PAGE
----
Step 2: Engage. Engagement is where people have opportunity to hear the gospel, ask questions, consider the gospel’s implications for their lives, and see how they fit with you, God's people. Good engagement activities are short-term, well-defined studies such as the Alpha course, Story of Redemption, or Let’s Start Talking. What I think makes these some of the best engagement activities is because they occur in small groups where there are multiple seekers. These small groups allow discussion and question asking; people get to think and process together so they gain a multi-dimensional look at the gospel. The believers in these engagement groups act as guides and gospel illuminators; they’re not teachers. The goal of engagement activity is to provide seekers the opportunity to make a valid decision about the lordship of Jesus in their lives. What activity do you repeatedly use so people can engage the gospel?
Step 3: Commitment. People need to have the opportunity to make a specific commitment to Jesus. Even more than that, they need people who care for them to ask them if they are ready to give themselves to Jesus. Good commitment activities include events like baptism days, special preaching series, and weekend retreats or summer camps. It's always important to give people the opportunity to respond to God's big ask in their lives. The goal of commitment is for people to make their confession of faith in Jesus and give themselves over to him in baptism. When and how do you ask people to make their commitment to Jesus?
Step 4: Essentials. When people are new Christians they need specific information, ideas, and guided experiences that help them integrate their new belief into practical life. In Kenya we had a year of specific teaching that oriented new believers to the Bible and we guided them through the basic practices of Christian life. Specifically prepared Bible classes and small groups for new believers provide good opportunities for new Christians to grow in an environment designed for their needs. The goal of the essentials period is to give new Christians the essential insights into Christian faith and life so their newly acquired faith can grow. What activities do you provide at your church where new Christians can be oriented to both scripture and their new life in Jesus?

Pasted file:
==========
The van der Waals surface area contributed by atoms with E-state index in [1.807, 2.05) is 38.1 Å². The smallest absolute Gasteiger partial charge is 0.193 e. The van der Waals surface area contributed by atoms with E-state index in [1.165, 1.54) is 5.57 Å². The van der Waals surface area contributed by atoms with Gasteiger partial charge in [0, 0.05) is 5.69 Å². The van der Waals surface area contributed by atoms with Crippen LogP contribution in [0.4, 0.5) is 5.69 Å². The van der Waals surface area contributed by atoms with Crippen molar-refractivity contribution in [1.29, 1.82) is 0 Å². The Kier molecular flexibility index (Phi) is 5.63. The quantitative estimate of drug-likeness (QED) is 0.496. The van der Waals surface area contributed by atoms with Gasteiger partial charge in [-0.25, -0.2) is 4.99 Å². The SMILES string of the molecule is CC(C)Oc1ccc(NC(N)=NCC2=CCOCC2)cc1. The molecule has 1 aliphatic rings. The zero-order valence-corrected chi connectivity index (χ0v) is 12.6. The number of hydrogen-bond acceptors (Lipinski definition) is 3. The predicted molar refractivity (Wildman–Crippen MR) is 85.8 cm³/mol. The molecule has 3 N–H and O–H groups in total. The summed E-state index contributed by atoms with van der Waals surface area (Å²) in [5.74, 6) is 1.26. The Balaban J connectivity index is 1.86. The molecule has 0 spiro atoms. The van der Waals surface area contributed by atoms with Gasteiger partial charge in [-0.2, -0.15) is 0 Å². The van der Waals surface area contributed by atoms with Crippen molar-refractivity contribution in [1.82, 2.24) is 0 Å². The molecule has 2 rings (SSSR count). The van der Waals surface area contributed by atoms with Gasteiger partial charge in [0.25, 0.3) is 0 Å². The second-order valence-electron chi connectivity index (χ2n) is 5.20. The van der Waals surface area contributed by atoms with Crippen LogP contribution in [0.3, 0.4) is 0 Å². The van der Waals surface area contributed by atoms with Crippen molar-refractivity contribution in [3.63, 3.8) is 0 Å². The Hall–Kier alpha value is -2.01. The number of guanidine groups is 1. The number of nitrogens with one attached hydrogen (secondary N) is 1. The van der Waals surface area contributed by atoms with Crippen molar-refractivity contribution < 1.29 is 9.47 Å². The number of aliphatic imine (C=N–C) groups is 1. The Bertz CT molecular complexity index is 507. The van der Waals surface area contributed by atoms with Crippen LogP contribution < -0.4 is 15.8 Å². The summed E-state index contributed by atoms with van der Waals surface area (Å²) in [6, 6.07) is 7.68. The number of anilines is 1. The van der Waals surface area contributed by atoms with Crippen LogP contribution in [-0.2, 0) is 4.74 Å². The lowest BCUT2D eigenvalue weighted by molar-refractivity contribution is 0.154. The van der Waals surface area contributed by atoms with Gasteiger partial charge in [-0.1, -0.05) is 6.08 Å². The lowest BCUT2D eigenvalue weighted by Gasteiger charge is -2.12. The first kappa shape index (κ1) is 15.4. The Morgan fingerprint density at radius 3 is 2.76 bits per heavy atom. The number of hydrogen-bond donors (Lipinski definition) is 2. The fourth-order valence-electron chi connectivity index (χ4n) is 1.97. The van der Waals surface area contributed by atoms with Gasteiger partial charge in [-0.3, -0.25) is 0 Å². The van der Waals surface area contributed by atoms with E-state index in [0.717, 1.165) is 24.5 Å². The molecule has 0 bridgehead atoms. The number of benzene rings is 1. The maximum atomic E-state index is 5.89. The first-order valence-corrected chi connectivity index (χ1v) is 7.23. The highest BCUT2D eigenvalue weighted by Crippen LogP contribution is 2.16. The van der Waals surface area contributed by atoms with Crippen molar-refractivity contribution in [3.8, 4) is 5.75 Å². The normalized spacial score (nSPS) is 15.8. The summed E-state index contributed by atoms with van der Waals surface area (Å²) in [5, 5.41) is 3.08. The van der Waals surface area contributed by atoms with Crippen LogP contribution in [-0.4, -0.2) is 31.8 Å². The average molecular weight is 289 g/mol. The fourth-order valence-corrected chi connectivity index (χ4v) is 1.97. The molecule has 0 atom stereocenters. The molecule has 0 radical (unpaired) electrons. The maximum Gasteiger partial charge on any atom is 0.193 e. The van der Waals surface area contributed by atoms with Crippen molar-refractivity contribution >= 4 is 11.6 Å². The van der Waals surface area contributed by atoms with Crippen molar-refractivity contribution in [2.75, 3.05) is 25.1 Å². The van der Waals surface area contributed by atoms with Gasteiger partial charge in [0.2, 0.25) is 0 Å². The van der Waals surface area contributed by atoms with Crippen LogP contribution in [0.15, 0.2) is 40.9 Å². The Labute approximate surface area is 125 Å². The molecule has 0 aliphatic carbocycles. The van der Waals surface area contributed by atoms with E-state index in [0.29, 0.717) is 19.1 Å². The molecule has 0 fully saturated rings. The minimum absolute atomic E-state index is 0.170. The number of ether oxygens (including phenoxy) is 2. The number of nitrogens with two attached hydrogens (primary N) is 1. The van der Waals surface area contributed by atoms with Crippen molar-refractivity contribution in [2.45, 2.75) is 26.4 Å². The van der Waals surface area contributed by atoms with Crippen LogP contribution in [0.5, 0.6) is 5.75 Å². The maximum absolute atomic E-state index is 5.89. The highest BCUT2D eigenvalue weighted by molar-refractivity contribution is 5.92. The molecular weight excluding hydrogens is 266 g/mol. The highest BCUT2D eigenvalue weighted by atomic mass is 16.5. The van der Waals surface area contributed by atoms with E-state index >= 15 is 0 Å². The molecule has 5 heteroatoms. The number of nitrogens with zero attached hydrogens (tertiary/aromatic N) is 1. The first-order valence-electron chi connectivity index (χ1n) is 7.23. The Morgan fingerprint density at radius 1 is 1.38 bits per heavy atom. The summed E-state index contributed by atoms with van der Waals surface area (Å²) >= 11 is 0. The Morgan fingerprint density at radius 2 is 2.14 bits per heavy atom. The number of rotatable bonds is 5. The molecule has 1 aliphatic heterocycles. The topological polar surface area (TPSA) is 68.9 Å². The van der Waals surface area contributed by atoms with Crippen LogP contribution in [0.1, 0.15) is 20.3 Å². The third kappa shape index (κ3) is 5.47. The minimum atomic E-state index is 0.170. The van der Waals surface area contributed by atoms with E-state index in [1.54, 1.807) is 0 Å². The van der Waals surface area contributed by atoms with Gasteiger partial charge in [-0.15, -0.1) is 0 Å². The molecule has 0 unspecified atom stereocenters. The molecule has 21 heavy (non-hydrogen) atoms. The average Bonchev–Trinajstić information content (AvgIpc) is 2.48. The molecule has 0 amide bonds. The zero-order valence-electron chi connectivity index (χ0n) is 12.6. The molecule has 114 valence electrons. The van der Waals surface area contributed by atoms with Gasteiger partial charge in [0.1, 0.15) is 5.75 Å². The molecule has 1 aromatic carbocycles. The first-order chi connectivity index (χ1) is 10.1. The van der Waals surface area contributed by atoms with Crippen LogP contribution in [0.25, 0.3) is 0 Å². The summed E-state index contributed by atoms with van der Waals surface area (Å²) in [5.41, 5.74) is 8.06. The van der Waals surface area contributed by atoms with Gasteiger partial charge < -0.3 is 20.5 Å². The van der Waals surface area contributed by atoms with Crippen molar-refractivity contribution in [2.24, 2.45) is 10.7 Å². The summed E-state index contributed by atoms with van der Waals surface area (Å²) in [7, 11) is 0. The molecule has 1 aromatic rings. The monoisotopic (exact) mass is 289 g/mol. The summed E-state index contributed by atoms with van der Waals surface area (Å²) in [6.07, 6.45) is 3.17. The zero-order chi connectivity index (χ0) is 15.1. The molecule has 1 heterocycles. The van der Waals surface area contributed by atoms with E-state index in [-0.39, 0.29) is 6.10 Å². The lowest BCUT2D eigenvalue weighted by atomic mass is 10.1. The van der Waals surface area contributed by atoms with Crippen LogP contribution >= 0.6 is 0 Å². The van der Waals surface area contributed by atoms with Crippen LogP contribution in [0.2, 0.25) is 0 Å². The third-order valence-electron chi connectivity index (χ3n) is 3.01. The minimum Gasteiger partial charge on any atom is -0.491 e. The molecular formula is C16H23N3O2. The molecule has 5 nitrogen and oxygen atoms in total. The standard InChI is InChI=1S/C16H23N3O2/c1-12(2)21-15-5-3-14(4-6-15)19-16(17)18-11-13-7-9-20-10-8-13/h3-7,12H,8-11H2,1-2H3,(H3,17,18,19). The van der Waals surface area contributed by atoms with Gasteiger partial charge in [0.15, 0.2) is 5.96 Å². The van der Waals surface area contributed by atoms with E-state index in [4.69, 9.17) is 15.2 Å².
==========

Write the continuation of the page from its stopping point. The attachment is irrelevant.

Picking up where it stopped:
Step 5: Experience. Again, in Kenya, we found it took several years of experience and growth for faith to become firmly rooted in people's lives. There was often a trial during this time where their faith would be tested. Sometimes they would make it, sometimes not, sometimes they would succumb then later return. Our role was to help them consider the possibilities and consequences of their decisions. Good preaching series, ongoing small groups, solid Bible classes and accountability groups are all good activities that allow experienced Christian living to form. How do you support your people through the trials of life that test their faith?
If you think of these five steps as a funnel, you want to always be putting new people into the wide end of the funnel where they can move down through these five sequential steps. The structure of such a process gives everything you do intentional purpose that creates movement. Without such structure, most churches find their activity becomes a hodgepodge of ever repeating events that simply maintains what they have. We find ourselves very active but without much movement or results.
I hope these ideas are helpful to you as you obey God’s great commission and make disciples of Jesus Christ.
by Stan Granberg, Executive Director
Is anyone else tired of the New England Patriots? Season after season New England rules the NFL, almost no matter who is on the team.
Tony Morgan, chief strategic officer of the Unstuck Group, developed a useful look at the church lifecycle with a unique twist to it. While the lifecycle idea is standard, the twist is seeing the two sides of the curve through the lens of “what got you here, won’t get you there.”
The left of the lifecycle curve is the growth side. As a church planter gathers, launches and builds momentum he can become the center of gravity for growth. Momentum growth can be accomplished on the basis of personality, individual relationships, and sheer effort. But once the new church breaks through the crowd size of 80 and into the low 100s, personality-based growth momentum typically stalls.
What got the planter through launch and into the momentum growth phase is insufficient to break through the barrier to strategic growth. Strategic growth is based around developing perpetuating processes that shift the focus away from a single person to a defined process, i.e. a system. This is master’s skill of Bill Belichick. Belichick has created a system for the Patriots that has been able to sustain itself despite the constant change of players.